Suppose $f(x)$ is a continuous function on $[0,1]$ with $f(0) = f(1)$. Let $α ∈ (0,1)$. Prove that there exists an $x ∈ (0,1)$ such that $f(x) = f(αx)$.

I tried $h(x) = f(x) - f(αx)$ and Intermediate Value Theorem. $h(0) = f(0) - f(0) = 0$, $h(1) = f(1) - f(α)$, how can I prove there exists x in the open interval such that $h(x) = 0$ $?$

  • $\begingroup$ For intuition: What you are asking is that if the function ends up where it started ($f(0)=f(1)$), then inbetween there is an $x$ such that the function takes a value it already has taken before (because $0 < \alpha x < x$). $\endgroup$ – 77and33is100 Jun 3 '19 at 14:44

Hint: By the Extreme Value Theorem there exist $x_{max}, x_{min}\in [0,1]$ such that $$f(x_{max}) \geq f(x) \geq f(x_{min})$$ for all $x\in[0,1]$. Why don't you try applying the Intermediate Value Theorem to the function $h(x)=f(x)-f(\alpha x)$, not by evaluating $h(x)$ at the endpoints of your interval but rather at $x_{max}$ and $x_{min}$?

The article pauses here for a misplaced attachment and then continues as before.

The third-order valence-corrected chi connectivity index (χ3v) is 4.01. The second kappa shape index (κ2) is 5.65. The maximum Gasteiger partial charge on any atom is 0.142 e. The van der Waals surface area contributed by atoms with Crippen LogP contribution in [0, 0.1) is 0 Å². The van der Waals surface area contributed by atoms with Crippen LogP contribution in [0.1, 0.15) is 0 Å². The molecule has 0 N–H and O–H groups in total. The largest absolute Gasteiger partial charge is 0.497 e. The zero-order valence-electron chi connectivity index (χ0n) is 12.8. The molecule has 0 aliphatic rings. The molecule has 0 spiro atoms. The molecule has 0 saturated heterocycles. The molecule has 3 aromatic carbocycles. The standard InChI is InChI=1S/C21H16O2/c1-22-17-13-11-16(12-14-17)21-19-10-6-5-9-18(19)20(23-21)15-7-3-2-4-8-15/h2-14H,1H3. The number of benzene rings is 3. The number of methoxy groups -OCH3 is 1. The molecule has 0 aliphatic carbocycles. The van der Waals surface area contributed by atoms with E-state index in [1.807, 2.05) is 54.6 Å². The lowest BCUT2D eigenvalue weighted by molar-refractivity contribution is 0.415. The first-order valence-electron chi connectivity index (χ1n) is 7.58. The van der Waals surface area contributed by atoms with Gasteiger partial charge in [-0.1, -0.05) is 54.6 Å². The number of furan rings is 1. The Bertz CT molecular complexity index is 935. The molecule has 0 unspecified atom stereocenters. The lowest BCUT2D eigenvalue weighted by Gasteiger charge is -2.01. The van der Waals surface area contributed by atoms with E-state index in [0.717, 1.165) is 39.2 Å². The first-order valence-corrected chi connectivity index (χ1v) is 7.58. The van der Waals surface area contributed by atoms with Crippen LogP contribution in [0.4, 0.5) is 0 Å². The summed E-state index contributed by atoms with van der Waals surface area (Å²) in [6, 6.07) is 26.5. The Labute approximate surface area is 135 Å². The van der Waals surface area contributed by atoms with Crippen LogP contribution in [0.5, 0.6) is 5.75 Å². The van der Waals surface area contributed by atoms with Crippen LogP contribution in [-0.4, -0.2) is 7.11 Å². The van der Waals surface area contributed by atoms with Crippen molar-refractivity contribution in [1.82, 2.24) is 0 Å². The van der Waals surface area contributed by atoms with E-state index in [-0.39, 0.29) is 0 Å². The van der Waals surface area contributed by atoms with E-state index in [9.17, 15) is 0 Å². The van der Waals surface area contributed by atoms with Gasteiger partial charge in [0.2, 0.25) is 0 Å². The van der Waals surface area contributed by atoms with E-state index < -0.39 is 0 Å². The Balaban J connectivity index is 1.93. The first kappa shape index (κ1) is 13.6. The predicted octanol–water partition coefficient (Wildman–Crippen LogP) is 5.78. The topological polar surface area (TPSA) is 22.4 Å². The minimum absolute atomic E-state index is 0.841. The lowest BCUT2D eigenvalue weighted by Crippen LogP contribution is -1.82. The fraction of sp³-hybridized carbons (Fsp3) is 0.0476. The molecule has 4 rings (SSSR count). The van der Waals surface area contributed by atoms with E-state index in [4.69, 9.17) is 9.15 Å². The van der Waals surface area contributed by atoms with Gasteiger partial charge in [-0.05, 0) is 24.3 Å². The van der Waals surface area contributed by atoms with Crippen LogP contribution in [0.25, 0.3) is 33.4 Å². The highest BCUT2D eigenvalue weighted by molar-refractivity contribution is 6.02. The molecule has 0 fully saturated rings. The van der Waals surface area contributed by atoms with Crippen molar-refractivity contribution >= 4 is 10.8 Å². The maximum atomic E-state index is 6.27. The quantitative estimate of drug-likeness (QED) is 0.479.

The above argument will show that $h(x_{min}) \leq 0$ and $h(x_{max})\geq 0$. Therefore there exists some number $x$ between $x_{min}$ and $x_{max}$ for which $h(x)=0$, which is what you wanted to show. Now how can we guarantee that $x\in (0,1)$? Well, for starters, if neither $x_{min}$ nor $x_{max}$ is in $\{0,1\}$ then $x$ will clearly lie in $(0,1)$. Moreover, if both $x_{min}$ and $x_{max}$ are in $\{0,1\}$ then the fact that $f(0)=f(1)$ implies that $f$ is constant on $[0,1]$, in which case the problem is trivial. So assume without loss of generality that $x_{min}=1$ and $x_{max}\not\in \{0,1\}$. Then $h(1)\leq 0$. If $h(1)< 0$ then $$0< x_{max} \leq x < 1=x_{min},$$ which means that $x\in (0,1)$. If $h(1)=0$ then $f(1)-f(\alpha)=0$ and consequently, $f(1)=f(\alpha)$. Therefore $\alpha$ is also a minimum of $f$ on $[0,1]$, so we could have taken $x_{min}=\alpha$ above. But this means that $\alpha=x_{min}$ and $x_{max}$ both lie in $(0,1)$, hence so will the zero $x$ of $h$ given to us by the Intermediate Value Theorem.

  • $\begingroup$ Thanks! How to prove x is in open interval? $\endgroup$ – sjh Jun 3 '19 at 15:52
  • $\begingroup$ @megan - I've just edited my answer to address the issue of why $x$ can be taken to lie in the open interval $(0,1)$. $\endgroup$ – user4534 Jun 3 '19 at 16:20

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